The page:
City Council plans for Woodinville’s future

  • Written by Briana Gerdeman, Contributing Writer

Over the next two years, the City of Woodinville will update its comprehensive plan — the document that will guide Woodinville’s growth for the next 20 years — to make it more user-friendly, according to a discussion between council members and consultants at the July 9 City Council meeting.

The comprehensive plan contains guidelines for the city’s physical development, land uses, infrastructure, community services and regulations.
State policy requires every city’s comprehensive plan to address several categories — including land use, transportation, housing, utilities and capital facilities — and provide goals and policies for each.

The city’s consultants predicted that most changes would be minor.

“We haven’t seen anything that throws up any big red flags,” said Kevin Gifford, an urban planner and GIS analyst for BERK Consulting. “We don’t see any major issues that need to be addressed to make this consistent. It’s mostly small stuff.”

However, there are new requirements for regional transportation.

The comprehensive plan should focus on working with regional transit leaders and promoting carpooling, ride sharing and using transit, Gifford said.

Bob Bengford, a partner in MAKERS Architecture and Urban Design, said the consultants need to work with the city to make the zoning code better-organized, illustrated and “more user-friendly.” He suggested cleaning up the Permitted Use section of the code and reviewing commercial design standards.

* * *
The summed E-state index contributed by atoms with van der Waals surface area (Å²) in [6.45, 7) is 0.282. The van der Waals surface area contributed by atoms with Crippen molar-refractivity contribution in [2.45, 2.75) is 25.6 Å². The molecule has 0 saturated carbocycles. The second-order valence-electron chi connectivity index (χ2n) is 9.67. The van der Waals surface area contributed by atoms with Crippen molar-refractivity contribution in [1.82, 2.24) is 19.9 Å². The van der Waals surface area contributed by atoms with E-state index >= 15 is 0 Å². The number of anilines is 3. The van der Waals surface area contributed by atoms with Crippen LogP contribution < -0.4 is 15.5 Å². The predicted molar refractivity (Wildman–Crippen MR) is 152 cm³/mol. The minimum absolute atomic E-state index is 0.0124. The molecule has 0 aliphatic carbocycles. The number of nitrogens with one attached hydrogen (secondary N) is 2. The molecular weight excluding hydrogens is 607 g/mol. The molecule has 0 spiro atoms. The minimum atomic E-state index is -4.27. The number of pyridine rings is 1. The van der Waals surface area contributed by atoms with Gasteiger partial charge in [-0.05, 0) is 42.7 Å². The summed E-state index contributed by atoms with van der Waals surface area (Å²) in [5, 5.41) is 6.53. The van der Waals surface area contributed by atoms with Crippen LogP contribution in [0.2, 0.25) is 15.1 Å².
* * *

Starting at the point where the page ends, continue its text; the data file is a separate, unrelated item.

“Certainly, when you look at it online, there’s lots of room for improvement there,” he said.

He suggested using online tools such as pop-up definitions and cross-referencing to make the zoning code (which will be rewritten at the sametime as the updates to the comprehensive plan) easier to understand.

Councilmember Paulette Bauman said the city should try to find a balance between commercial, tourism and residential uses in the revised code.

“We’ve got commercial design standards; we’ve spent a great deal of time with downtown zoning, and now we’ve worked on residential issues,” Bauman said. “But the question that still remains is, ‘How much tourism is good and how much is too much?’”

The council and the consultants also looked for ways for the public to participate in updating the comprehensive plan.

Suggestions ranged from the fairly typical — such as phone and mail surveys — to more creative ideas such as webinars and Skype chats, meetings at the farmers market, and posting QR codes around town.

The city should try to meet with citizens in places that are convenient and comfortable for the citizens, rather than asking citizens to come to City Hall to voice their opinions, Councilmember Scott Hageman said.

The new comprehensive plan will be completed by 2015.

The city’s (first and current) comprehensive plan, which was adopted in 1996 and most recently updated in 2009, can be found online at

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